September 28, 2021

Osceola FFA members virtually attend Iowa AgriTech Accelerator Demo Day

DES MOINES — The Iowa AgriTech Accelerator (IATA) showcased their 2020 cohort at Demo Day on Thursday, October 15, from 8:00-8:45 a.m. CDT. Osceola FFA Members Konrad Boyer, Tyler Binning, Dean Spalding, Lane Whirrett, Hunter Garrett, Cort Selsor, and middle school student Jack Myers virtually attended the event and were able to witness as these entrepreneurs unveiled their inventions .

The Iowa AgriTech Accelerator, based in Des Moines, Iowa, is a mentor-led accelerator focused on ag-tech innovations. Led by innovators and leaders in several areas of agriculture, the Iowa AgriTech Accelerator seeks startups ready to change the status quo. For more information about the Iowa AgriTech Accelerator, visit AgIowa.com.  “Earlier this year, agtech entrepreneurs from all around the world applied to the Iowa AgriTech Accelerator,” says IATA Executive Director Nadilia Gomez. “During the program, the startups strengthened their entrepreneurial skills, developed their product, honed their business model, and connected with farmers, industry leaders, and investors.”

Demo Day marks the end of this year’s program and offers an opportunity for the startups to showcase their business ideas to the public. An official side event of The World Food Prize 2020 Borlaug Dialogue, the event was virtual for the first time since the accelerator’s creation, and featured special guest speaker, Paul Schickler, the president of DuPont Pioneer and the four startups that participated this year: Curiosity Labs, Digital Spring, N-Sense, and Sensegrass.

Curiosity Labs is developing microscope devices that use computer vision to examine soil samples and detect the presence of nematodes. In addition, these computer-vision enhanced microscopes can collect visual data that is typically missed by human inspection, enhancing the ability of ag biotech professionals to improve yield and sustainability of farming. We're also exploring new use cases for Artificial Intelligence-enabled microscopy. We knew that our product and expertise could provide market value beyond soil analysis and we are now starting to explore it. Beyond parasite detections, we are adopting our device for engine oil analysis for modes of wear, and thermal spray coating analysis (which is applicable for metallurgy)." They are even looking into adding this type of Artificial Intelligence-enabled microscopy into human health.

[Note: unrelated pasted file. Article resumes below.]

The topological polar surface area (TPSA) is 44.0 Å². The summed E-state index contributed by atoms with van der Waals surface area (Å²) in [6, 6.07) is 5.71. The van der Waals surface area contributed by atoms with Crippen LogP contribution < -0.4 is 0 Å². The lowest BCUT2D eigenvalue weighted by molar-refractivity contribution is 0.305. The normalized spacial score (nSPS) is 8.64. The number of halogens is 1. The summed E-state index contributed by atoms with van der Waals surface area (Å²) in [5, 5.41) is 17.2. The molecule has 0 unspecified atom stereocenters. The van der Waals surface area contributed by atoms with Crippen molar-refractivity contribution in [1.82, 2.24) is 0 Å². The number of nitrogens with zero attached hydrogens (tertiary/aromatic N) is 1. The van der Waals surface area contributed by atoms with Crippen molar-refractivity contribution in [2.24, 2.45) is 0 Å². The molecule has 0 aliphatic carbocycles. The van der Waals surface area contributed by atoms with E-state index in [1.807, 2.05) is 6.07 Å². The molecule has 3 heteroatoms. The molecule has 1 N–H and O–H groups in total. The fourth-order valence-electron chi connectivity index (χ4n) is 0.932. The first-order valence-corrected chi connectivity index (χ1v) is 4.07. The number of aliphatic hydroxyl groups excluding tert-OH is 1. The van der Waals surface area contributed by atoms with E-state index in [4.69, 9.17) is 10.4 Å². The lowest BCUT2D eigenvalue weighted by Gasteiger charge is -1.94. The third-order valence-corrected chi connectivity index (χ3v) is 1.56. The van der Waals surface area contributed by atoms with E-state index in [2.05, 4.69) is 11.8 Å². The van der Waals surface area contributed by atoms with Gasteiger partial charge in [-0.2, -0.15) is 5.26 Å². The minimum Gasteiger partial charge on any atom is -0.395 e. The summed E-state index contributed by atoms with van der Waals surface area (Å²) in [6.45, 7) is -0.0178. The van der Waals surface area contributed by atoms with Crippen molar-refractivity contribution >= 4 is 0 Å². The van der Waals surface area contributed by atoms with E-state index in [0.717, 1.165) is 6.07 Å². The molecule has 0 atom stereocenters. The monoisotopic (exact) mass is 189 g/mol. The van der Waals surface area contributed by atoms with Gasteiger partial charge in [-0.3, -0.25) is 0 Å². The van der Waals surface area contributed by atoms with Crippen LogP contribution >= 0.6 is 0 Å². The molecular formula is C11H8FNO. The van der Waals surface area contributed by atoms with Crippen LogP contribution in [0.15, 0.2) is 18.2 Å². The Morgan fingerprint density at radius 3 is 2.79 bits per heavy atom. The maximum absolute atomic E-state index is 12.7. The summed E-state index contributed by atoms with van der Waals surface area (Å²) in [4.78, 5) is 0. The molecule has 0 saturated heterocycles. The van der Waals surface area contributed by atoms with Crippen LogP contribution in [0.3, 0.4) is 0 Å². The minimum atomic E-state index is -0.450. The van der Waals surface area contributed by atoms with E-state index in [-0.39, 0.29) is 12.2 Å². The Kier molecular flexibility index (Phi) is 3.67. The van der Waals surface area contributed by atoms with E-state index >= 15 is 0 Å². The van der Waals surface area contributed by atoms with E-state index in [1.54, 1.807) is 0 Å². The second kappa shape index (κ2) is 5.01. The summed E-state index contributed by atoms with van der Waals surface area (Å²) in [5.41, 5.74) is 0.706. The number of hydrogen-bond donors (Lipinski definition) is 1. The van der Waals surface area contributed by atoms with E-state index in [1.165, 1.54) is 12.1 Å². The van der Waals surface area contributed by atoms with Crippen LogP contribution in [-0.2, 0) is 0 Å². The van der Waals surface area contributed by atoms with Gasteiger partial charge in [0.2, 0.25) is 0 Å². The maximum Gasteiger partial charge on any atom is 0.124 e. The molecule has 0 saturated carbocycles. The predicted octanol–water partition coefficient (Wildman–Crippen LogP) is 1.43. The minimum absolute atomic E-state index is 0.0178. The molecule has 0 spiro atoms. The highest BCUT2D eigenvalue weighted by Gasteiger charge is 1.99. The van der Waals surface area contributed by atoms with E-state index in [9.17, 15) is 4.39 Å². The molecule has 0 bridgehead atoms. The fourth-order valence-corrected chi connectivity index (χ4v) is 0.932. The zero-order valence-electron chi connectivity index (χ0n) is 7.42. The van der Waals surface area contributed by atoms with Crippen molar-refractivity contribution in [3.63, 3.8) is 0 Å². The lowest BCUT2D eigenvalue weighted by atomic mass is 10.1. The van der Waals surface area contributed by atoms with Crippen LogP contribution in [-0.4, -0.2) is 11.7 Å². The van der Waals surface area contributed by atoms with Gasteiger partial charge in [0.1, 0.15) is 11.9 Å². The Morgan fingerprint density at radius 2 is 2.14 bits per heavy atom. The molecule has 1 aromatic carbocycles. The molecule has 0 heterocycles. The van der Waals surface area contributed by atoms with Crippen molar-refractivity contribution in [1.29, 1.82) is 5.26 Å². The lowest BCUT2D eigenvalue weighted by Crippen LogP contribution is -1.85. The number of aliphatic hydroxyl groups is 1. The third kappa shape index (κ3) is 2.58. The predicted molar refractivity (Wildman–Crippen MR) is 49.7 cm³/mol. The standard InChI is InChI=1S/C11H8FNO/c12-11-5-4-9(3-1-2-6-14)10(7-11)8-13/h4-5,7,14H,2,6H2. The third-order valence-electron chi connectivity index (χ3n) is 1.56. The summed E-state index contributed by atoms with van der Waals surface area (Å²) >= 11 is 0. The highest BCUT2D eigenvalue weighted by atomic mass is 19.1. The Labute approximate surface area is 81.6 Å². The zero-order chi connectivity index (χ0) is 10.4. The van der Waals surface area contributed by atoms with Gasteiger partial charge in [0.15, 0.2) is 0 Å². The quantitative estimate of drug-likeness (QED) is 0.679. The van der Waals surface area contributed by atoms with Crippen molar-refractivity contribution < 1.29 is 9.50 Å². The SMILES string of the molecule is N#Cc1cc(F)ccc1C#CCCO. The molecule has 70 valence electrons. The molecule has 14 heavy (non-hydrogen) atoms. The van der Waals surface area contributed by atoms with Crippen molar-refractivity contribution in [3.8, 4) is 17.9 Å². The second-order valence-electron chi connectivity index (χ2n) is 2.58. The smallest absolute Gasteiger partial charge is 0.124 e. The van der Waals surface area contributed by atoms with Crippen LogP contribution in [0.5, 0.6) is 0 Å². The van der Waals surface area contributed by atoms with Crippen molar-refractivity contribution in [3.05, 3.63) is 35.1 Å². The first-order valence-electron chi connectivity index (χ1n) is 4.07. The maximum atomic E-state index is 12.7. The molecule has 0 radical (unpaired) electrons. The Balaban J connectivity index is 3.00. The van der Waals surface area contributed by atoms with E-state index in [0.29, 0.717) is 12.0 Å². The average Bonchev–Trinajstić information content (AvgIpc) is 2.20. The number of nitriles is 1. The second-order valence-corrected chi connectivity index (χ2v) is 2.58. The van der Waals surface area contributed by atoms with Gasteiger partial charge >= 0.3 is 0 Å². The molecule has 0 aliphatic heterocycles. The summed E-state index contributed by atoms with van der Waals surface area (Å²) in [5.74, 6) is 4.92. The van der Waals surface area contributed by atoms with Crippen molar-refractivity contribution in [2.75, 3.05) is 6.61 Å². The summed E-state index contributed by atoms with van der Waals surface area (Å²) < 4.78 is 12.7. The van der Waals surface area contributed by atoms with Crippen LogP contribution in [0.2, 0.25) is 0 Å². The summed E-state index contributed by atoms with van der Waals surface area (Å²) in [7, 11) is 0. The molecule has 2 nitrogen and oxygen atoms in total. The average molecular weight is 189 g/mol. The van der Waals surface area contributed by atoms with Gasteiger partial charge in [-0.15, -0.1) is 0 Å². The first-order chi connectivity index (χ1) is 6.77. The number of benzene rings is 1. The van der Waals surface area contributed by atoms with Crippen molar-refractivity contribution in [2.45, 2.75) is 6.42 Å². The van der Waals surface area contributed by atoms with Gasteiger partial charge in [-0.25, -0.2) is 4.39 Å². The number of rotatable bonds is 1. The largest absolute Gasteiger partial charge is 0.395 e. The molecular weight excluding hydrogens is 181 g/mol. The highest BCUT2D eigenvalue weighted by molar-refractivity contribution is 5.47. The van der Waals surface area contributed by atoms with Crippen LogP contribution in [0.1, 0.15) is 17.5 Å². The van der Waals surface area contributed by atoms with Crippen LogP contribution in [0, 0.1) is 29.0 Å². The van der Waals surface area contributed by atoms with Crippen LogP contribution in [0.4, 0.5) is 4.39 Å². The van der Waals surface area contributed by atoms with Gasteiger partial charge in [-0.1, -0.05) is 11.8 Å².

Digital Spring will deliver cloud-based agronomic analytic solutions tailored to individual farmers. Their products and services include a web app designed to keep farmers on track with year-end costs, a three-dimensional detailed map of soil moisture and its changes over time, and simulations of next year profits. Digital Spring aims to increase crop yields and reduce input costs in farming operations. "We have retrofitted our radar onto a flying device designed to test measured performance as a function of spot size from 10' through 60'. After our October drone measurements in corn and soybean are recorded, we plan to move our drone to California to scan Almond orchards and deliver irrigation efficiency measurements to farmers in California's Central Valley. With traction, we raise cash, and prepare to fly 1M acres per week in Iowa starting April 2021."

Sensegrass focuses on patented first-of-a-kind Internet-of-Things sensors and Artificial Intelligence algorithms to detect nutrient deficiencies. Combining cutting-edge technology including nano-satellites, robotics, and AI-based mobile & web applications, Sensegrass aims to improve soil efficiency and crop yield, making farming super-efficient & easy.   "Our customers, primarily in Europe and Latin America, have smaller farms with less mechanization and greater crop diversity. We seized the opportunity through the Iowa AgriTech Accelerator to learn about farming in the Midwest and explore product-market fit in the US. Now we are a US-based company and plan to establish a local sales team in Iowa by spring."

N-Sense is developing a soil nitrate sensor that can be attached to farm implements and used to determine real-time, on-the-go soil nitrate concentrations. Their sensing technology has sufficient accuracy to facilitate precision application of nitrogen fertilizers enabling sustainable, cost-effective, and environmentally-sound fertilizer management.

Students felt lucky that they got the opportunity to participate in the virtual event. Students had diverse opinions when it came to which was their favorite, but agreed that it was interesting to hear some of the new technology that is being introduced into the world of agriculture.